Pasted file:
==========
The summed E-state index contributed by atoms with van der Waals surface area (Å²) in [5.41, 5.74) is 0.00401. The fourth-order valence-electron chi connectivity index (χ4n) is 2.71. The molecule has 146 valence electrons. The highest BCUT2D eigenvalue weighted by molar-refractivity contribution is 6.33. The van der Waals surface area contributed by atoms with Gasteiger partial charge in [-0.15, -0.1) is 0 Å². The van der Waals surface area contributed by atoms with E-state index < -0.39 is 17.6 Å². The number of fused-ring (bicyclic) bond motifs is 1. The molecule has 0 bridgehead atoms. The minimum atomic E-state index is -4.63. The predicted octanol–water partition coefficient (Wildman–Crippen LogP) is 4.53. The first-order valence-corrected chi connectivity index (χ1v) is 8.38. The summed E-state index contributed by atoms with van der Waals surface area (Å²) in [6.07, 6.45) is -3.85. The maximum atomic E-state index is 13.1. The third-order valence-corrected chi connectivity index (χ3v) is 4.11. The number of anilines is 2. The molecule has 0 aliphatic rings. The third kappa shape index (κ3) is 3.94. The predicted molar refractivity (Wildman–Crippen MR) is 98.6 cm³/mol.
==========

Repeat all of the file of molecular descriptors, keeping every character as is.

The summed E-state index contributed by atoms with van der Waals surface area (Å²) in [5.41, 5.74) is 0.00401. The fourth-order valence-electron chi connectivity index (χ4n) is 2.71. The molecule has 146 valence electrons. The highest BCUT2D eigenvalue weighted by molar-refractivity contribution is 6.33. The van der Waals surface area contributed by atoms with Gasteiger partial charge in [-0.15, -0.1) is 0 Å². The van der Waals surface area contributed by atoms with E-state index < -0.39 is 17.6 Å². The number of fused-ring (bicyclic) bond motifs is 1. The molecule has 0 bridgehead atoms. The minimum atomic E-state index is -4.63. The predicted octanol–water partition coefficient (Wildman–Crippen LogP) is 4.53. The first-order valence-corrected chi connectivity index (χ1v) is 8.38. The summed E-state index contributed by atoms with van der Waals surface area (Å²) in [6.07, 6.45) is -3.85. The maximum atomic E-state index is 13.1. The third-order valence-corrected chi connectivity index (χ3v) is 4.11. The number of anilines is 2. The molecule has 0 aliphatic rings. The third kappa shape index (κ3) is 3.94. The predicted molar refractivity (Wildman–Crippen MR) is 98.6 cm³/mol.